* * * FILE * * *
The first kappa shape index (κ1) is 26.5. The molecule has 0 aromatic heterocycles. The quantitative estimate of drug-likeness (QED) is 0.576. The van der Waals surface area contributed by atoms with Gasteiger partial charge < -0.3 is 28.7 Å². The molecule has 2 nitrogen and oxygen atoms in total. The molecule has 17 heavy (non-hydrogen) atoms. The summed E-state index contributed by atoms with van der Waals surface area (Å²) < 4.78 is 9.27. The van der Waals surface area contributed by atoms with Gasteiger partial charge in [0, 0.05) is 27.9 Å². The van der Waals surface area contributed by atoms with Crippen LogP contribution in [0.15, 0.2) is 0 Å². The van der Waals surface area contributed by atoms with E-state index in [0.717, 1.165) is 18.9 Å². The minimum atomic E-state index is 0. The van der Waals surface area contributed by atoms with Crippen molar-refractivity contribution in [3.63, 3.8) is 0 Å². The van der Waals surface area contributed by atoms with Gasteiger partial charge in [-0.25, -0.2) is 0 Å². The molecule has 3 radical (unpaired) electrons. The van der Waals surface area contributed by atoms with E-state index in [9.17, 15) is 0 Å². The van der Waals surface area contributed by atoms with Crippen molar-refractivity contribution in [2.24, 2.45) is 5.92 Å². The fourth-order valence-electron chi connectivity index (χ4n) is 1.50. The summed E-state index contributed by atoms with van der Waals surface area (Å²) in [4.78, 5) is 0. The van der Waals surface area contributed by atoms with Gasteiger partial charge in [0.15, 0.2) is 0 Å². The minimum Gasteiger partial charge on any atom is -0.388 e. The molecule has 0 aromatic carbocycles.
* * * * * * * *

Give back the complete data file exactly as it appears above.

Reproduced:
The first kappa shape index (κ1) is 26.5. The molecule has 0 aromatic heterocycles. The quantitative estimate of drug-likeness (QED) is 0.576. The van der Waals surface area contributed by atoms with Gasteiger partial charge < -0.3 is 28.7 Å². The molecule has 2 nitrogen and oxygen atoms in total. The molecule has 17 heavy (non-hydrogen) atoms. The summed E-state index contributed by atoms with van der Waals surface area (Å²) < 4.78 is 9.27. The van der Waals surface area contributed by atoms with Gasteiger partial charge in [0, 0.05) is 27.9 Å². The van der Waals surface area contributed by atoms with Crippen LogP contribution in [0.15, 0.2) is 0 Å². The van der Waals surface area contributed by atoms with E-state index in [0.717, 1.165) is 18.9 Å². The minimum atomic E-state index is 0. The van der Waals surface area contributed by atoms with Crippen molar-refractivity contribution in [3.63, 3.8) is 0 Å². The van der Waals surface area contributed by atoms with Gasteiger partial charge in [-0.25, -0.2) is 0 Å². The molecule has 3 radical (unpaired) electrons. The van der Waals surface area contributed by atoms with E-state index in [9.17, 15) is 0 Å². The van der Waals surface area contributed by atoms with Crippen molar-refractivity contribution in [2.24, 2.45) is 5.92 Å². The fourth-order valence-electron chi connectivity index (χ4n) is 1.50. The summed E-state index contributed by atoms with van der Waals surface area (Å²) in [4.78, 5) is 0. The van der Waals surface area contributed by atoms with Gasteiger partial charge in [0.15, 0.2) is 0 Å². The minimum Gasteiger partial charge on any atom is -0.388 e. The molecule has 0 aromatic carbocycles.